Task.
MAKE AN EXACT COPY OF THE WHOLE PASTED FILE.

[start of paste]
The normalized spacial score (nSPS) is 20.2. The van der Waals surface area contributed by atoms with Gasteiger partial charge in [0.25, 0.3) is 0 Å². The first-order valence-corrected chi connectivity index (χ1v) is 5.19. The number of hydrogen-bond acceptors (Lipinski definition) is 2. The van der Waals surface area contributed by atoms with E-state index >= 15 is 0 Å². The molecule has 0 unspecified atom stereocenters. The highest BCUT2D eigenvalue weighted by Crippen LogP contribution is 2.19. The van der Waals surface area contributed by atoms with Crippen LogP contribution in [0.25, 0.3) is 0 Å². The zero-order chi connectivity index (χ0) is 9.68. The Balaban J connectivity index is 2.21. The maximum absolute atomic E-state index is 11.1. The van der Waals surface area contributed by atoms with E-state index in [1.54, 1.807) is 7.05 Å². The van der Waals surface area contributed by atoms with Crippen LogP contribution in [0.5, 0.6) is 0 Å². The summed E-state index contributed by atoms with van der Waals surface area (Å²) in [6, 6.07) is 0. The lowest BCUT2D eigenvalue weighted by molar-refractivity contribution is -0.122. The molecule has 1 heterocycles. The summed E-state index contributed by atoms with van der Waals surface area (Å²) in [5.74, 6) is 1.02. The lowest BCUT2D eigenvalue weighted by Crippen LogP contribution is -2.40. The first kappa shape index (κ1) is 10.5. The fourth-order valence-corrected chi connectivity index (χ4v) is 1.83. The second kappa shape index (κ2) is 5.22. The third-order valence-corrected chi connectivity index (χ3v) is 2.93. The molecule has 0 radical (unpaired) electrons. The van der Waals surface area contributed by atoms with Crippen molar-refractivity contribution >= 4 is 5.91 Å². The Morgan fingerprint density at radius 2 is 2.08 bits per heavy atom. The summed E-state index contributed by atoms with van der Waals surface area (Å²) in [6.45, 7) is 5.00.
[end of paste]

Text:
The normalized spacial score (nSPS) is 20.2. The van der Waals surface area contributed by atoms with Gasteiger partial charge in [0.25, 0.3) is 0 Å². The first-order valence-corrected chi connectivity index (χ1v) is 5.19. The number of hydrogen-bond acceptors (Lipinski definition) is 2. The van der Waals surface area contributed by atoms with E-state index >= 15 is 0 Å². The molecule has 0 unspecified atom stereocenters. The highest BCUT2D eigenvalue weighted by Crippen LogP contribution is 2.19. The van der Waals surface area contributed by atoms with Crippen LogP contribution in [0.25, 0.3) is 0 Å². The zero-order chi connectivity index (χ0) is 9.68. The Balaban J connectivity index is 2.21. The maximum absolute atomic E-state index is 11.1. The van der Waals surface area contributed by atoms with E-state index in [1.54, 1.807) is 7.05 Å². The van der Waals surface area contributed by atoms with Crippen LogP contribution in [0.5, 0.6) is 0 Å². The summed E-state index contributed by atoms with van der Waals surface area (Å²) in [6, 6.07) is 0. The lowest BCUT2D eigenvalue weighted by molar-refractivity contribution is -0.122. The molecule has 1 heterocycles. The summed E-state index contributed by atoms with van der Waals surface area (Å²) in [5.74, 6) is 1.02. The lowest BCUT2D eigenvalue weighted by Crippen LogP contribution is -2.40. The first kappa shape index (κ1) is 10.5. The fourth-order valence-corrected chi connectivity index (χ4v) is 1.83. The second kappa shape index (κ2) is 5.22. The third-order valence-corrected chi connectivity index (χ3v) is 2.93. The molecule has 0 radical (unpaired) electrons. The van der Waals surface area contributed by atoms with Crippen molar-refractivity contribution >= 4 is 5.91 Å². The Morgan fingerprint density at radius 2 is 2.08 bits per heavy atom. The summed E-state index contributed by atoms with van der Waals surface area (Å²) in [6.45, 7) is 5.00.